The Temptation of Christ - Sunday 29th May
Why would a father tell his son he loves him and then lead him into a battlefield?
In Matthew's gospel we are told that is what God does with Jesus. Why would he do that? Because everyone before and after him has fallen in the battlefield of temptation, and we need a Son who doesn't.
Or you can read them below:
The Temptation of Christ
In the Place of Failure
Jesus has just been baptised and God has called him his beloved Son. Then the Spirit leads him into the wilderness to be tempted. Why? Two other ‘sons of God’ – Adam and Israel were tempted and fell. Now Jesus must face the test they faced. It will tell us what kind of son he will be.
When we face trials and temptations we can wonder why God would allow us to go through this. Jesus being led into the desert tells us that God always has his reasons, and we must trust him.
Like Adam and Israel we often fail when we face temptation. We need another to enter the battlefield for us.
My Wants or God’s Word?
The devil works by temptation. On the surface he tempts Jesus to doubt God’s word. He will try the same with us. But he tries to get Jesus to question the implications of being God: he should use his power and privilege to serve himself and satisfy his needs rather than live for his father’s will. We may face the same temptation: to feed our needs and wants. To live my way rather than God’s. But Jesus knows that it is in obeying God that you find real life, even if it’s hard.
Test God or Trust God?
Next, Satan twists the meaning of Psalm 91. But rather than encouraging Jesus to trust God, he is urging him to test God, to manipulate him. On the surface it seems to be ‘put your life in God’s hands.’ In reality it is ‘take life into your own hands.’ When we face trials we increase our problems by failing to trust God and wanting him to work to our timing.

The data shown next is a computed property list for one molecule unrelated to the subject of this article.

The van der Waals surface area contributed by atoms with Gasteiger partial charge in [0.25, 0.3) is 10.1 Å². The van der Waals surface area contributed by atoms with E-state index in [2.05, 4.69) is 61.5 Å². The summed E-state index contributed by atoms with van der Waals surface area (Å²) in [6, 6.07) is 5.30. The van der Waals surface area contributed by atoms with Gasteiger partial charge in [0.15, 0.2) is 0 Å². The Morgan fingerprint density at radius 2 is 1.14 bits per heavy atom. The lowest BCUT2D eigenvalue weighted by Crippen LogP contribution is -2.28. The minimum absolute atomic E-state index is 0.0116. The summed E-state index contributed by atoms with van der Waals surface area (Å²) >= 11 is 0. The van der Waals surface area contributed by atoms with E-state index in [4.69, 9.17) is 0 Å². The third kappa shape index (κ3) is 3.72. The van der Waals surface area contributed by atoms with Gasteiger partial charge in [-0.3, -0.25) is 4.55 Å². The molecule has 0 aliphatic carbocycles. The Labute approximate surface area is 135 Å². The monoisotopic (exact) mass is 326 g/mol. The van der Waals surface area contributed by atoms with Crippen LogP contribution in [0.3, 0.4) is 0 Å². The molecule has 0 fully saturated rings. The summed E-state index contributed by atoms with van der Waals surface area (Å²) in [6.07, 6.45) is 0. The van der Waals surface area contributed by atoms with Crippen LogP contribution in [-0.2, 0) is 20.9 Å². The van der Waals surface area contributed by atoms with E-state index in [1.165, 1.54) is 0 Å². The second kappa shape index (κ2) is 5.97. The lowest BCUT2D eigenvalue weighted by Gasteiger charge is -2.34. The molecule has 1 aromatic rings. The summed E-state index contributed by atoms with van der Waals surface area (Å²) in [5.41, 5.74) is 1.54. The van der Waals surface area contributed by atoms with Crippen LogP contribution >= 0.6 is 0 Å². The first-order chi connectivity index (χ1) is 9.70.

Again, Jesus repels Satan by quoting Scripture. We too must hide God’s word in our hearts so we can use it as a sword when temptation comes.
My Empire or God’s Kingdom?
Then Satan offers Jesus the world, if he will worship him. He does not need to take the hard road – he can have the crown an easier way. But falling for Satan’s temptations always costs you something. We are offered the chance to build our own empires and have a slice of the world, but to do so by displacing God as your ultimate. Jesus refuses. He knows that God requires our undivided loyalty.
The Place of Victory
Satan quotes Psalm 91. That psalm also talks of trampling the serpent underfoot. After Adam fell to temptation God promised a son would come who would trample Satan underfoot – but be harmed himself in doing so. At the cross Jesus was crushed for our iniquities, but it was there that he crushed Satan. It’s his victory in the place of testing that makes his victory at the cross possible.
His overcoming temptation makes your overcoming possible. He gives us the strength to resist temptation – by looking to him. As we understand what he has done for us it will ignite a love inside us for his word. The we’ll have the Spirit’s sword to fight with when temptation comes. And God will use what the enemy means for harm for our good and make us more like Jesus.